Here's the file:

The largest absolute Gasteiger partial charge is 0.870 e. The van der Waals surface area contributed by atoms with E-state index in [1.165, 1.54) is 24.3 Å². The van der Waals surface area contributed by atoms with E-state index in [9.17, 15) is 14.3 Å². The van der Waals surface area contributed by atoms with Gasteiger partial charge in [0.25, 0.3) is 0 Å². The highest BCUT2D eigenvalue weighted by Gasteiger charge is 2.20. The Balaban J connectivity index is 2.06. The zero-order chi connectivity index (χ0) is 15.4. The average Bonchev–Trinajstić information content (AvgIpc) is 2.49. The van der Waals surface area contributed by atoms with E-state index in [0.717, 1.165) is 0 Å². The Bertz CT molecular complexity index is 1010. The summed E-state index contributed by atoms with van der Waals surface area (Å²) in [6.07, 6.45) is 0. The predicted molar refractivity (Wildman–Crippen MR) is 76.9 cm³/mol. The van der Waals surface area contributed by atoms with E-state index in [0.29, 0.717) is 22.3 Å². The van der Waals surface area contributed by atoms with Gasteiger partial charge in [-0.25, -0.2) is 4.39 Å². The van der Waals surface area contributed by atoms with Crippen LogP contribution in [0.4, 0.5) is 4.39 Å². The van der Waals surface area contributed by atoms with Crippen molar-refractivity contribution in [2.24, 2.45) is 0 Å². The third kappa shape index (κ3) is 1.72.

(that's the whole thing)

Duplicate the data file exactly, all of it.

The largest absolute Gasteiger partial charge is 0.870 e. The van der Waals surface area contributed by atoms with E-state index in [1.165, 1.54) is 24.3 Å². The van der Waals surface area contributed by atoms with E-state index in [9.17, 15) is 14.3 Å². The van der Waals surface area contributed by atoms with Gasteiger partial charge in [0.25, 0.3) is 0 Å². The highest BCUT2D eigenvalue weighted by Gasteiger charge is 2.20. The Balaban J connectivity index is 2.06. The zero-order chi connectivity index (χ0) is 15.4. The average Bonchev–Trinajstić information content (AvgIpc) is 2.49. The van der Waals surface area contributed by atoms with E-state index in [0.717, 1.165) is 0 Å². The Bertz CT molecular complexity index is 1010. The summed E-state index contributed by atoms with van der Waals surface area (Å²) in [6.07, 6.45) is 0. The predicted molar refractivity (Wildman–Crippen MR) is 76.9 cm³/mol. The van der Waals surface area contributed by atoms with E-state index in [0.29, 0.717) is 22.3 Å². The van der Waals surface area contributed by atoms with Gasteiger partial charge in [-0.25, -0.2) is 4.39 Å². The van der Waals surface area contributed by atoms with Crippen LogP contribution in [0.4, 0.5) is 4.39 Å². The van der Waals surface area contributed by atoms with Crippen molar-refractivity contribution in [2.24, 2.45) is 0 Å². The third kappa shape index (κ3) is 1.72.